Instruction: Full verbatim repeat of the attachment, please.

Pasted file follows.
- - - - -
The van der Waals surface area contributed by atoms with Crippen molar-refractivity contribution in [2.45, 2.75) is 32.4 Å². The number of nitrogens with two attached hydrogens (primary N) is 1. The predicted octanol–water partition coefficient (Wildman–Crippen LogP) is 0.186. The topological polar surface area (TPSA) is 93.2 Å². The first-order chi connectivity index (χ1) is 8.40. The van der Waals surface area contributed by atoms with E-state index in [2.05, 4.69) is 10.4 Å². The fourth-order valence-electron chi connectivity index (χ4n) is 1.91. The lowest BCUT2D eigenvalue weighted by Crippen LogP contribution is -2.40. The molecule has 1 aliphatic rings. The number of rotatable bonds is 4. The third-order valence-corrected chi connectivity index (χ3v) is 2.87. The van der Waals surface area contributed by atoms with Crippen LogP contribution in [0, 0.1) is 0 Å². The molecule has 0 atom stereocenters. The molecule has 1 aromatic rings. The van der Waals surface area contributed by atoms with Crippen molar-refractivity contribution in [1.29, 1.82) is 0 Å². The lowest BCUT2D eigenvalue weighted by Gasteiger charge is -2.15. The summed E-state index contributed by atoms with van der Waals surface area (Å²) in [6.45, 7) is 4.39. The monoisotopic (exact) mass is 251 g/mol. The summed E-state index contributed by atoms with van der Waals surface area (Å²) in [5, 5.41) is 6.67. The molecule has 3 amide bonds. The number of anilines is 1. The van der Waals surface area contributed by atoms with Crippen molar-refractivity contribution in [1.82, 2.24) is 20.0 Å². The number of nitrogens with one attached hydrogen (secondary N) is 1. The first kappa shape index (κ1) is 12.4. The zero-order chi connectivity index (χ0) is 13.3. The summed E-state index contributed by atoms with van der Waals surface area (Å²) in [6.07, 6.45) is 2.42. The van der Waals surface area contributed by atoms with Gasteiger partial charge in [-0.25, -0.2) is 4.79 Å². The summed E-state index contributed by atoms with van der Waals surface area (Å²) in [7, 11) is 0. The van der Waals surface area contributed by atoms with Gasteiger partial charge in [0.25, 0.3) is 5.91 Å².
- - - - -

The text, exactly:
The van der Waals surface area contributed by atoms with Crippen molar-refractivity contribution in [2.45, 2.75) is 32.4 Å². The number of nitrogens with two attached hydrogens (primary N) is 1. The predicted octanol–water partition coefficient (Wildman–Crippen LogP) is 0.186. The topological polar surface area (TPSA) is 93.2 Å². The first-order chi connectivity index (χ1) is 8.40. The van der Waals surface area contributed by atoms with E-state index in [2.05, 4.69) is 10.4 Å². The fourth-order valence-electron chi connectivity index (χ4n) is 1.91. The lowest BCUT2D eigenvalue weighted by Crippen LogP contribution is -2.40. The molecule has 1 aliphatic rings. The number of rotatable bonds is 4. The third-order valence-corrected chi connectivity index (χ3v) is 2.87. The van der Waals surface area contributed by atoms with Crippen LogP contribution in [0, 0.1) is 0 Å². The molecule has 0 atom stereocenters. The molecule has 1 aromatic rings. The van der Waals surface area contributed by atoms with Crippen molar-refractivity contribution in [1.29, 1.82) is 0 Å². The lowest BCUT2D eigenvalue weighted by Gasteiger charge is -2.15. The summed E-state index contributed by atoms with van der Waals surface area (Å²) in [6.45, 7) is 4.39. The monoisotopic (exact) mass is 251 g/mol. The summed E-state index contributed by atoms with van der Waals surface area (Å²) in [5, 5.41) is 6.67. The molecule has 3 amide bonds. The number of anilines is 1. The van der Waals surface area contributed by atoms with Crippen molar-refractivity contribution in [1.82, 2.24) is 20.0 Å². The number of nitrogens with one attached hydrogen (secondary N) is 1. The first kappa shape index (κ1) is 12.4. The zero-order chi connectivity index (χ0) is 13.3. The summed E-state index contributed by atoms with van der Waals surface area (Å²) in [6.07, 6.45) is 2.42. The van der Waals surface area contributed by atoms with Gasteiger partial charge in [-0.25, -0.2) is 4.79 Å². The summed E-state index contributed by atoms with van der Waals surface area (Å²) in [7, 11) is 0. The van der Waals surface area contributed by atoms with Gasteiger partial charge in [0.25, 0.3) is 5.91 Å².